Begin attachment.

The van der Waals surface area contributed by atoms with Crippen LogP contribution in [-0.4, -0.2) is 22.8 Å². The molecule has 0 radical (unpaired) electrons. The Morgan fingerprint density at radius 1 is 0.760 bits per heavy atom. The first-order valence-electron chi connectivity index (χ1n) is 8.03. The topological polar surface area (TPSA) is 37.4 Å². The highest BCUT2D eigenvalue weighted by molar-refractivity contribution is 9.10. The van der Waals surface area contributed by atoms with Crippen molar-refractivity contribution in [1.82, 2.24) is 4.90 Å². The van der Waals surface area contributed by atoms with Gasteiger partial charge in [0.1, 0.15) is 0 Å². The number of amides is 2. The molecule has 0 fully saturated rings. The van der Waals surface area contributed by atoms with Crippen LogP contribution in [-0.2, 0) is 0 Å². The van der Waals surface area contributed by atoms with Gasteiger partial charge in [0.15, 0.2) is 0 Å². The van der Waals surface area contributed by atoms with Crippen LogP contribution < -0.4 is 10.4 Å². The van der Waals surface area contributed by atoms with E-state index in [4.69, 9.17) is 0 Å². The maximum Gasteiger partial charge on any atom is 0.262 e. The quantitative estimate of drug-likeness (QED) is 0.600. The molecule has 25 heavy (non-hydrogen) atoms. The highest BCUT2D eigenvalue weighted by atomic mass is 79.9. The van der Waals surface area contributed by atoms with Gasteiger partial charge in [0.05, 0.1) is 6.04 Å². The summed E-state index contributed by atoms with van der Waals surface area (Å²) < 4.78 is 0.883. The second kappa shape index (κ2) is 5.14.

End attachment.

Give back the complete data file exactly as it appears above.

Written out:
The van der Waals surface area contributed by atoms with Crippen LogP contribution in [-0.4, -0.2) is 22.8 Å². The molecule has 0 radical (unpaired) electrons. The Morgan fingerprint density at radius 1 is 0.760 bits per heavy atom. The first-order valence-electron chi connectivity index (χ1n) is 8.03. The topological polar surface area (TPSA) is 37.4 Å². The highest BCUT2D eigenvalue weighted by molar-refractivity contribution is 9.10. The van der Waals surface area contributed by atoms with Crippen molar-refractivity contribution in [1.82, 2.24) is 4.90 Å². The van der Waals surface area contributed by atoms with Gasteiger partial charge in [0.1, 0.15) is 0 Å². The number of amides is 2. The molecule has 0 fully saturated rings. The van der Waals surface area contributed by atoms with Crippen LogP contribution in [-0.2, 0) is 0 Å². The van der Waals surface area contributed by atoms with Gasteiger partial charge in [0.15, 0.2) is 0 Å². The van der Waals surface area contributed by atoms with Crippen LogP contribution < -0.4 is 10.4 Å². The van der Waals surface area contributed by atoms with E-state index in [4.69, 9.17) is 0 Å². The maximum Gasteiger partial charge on any atom is 0.262 e. The quantitative estimate of drug-likeness (QED) is 0.600. The molecule has 25 heavy (non-hydrogen) atoms. The highest BCUT2D eigenvalue weighted by atomic mass is 79.9. The van der Waals surface area contributed by atoms with Gasteiger partial charge in [0.05, 0.1) is 6.04 Å². The summed E-state index contributed by atoms with van der Waals surface area (Å²) < 4.78 is 0.883. The second kappa shape index (κ2) is 5.14.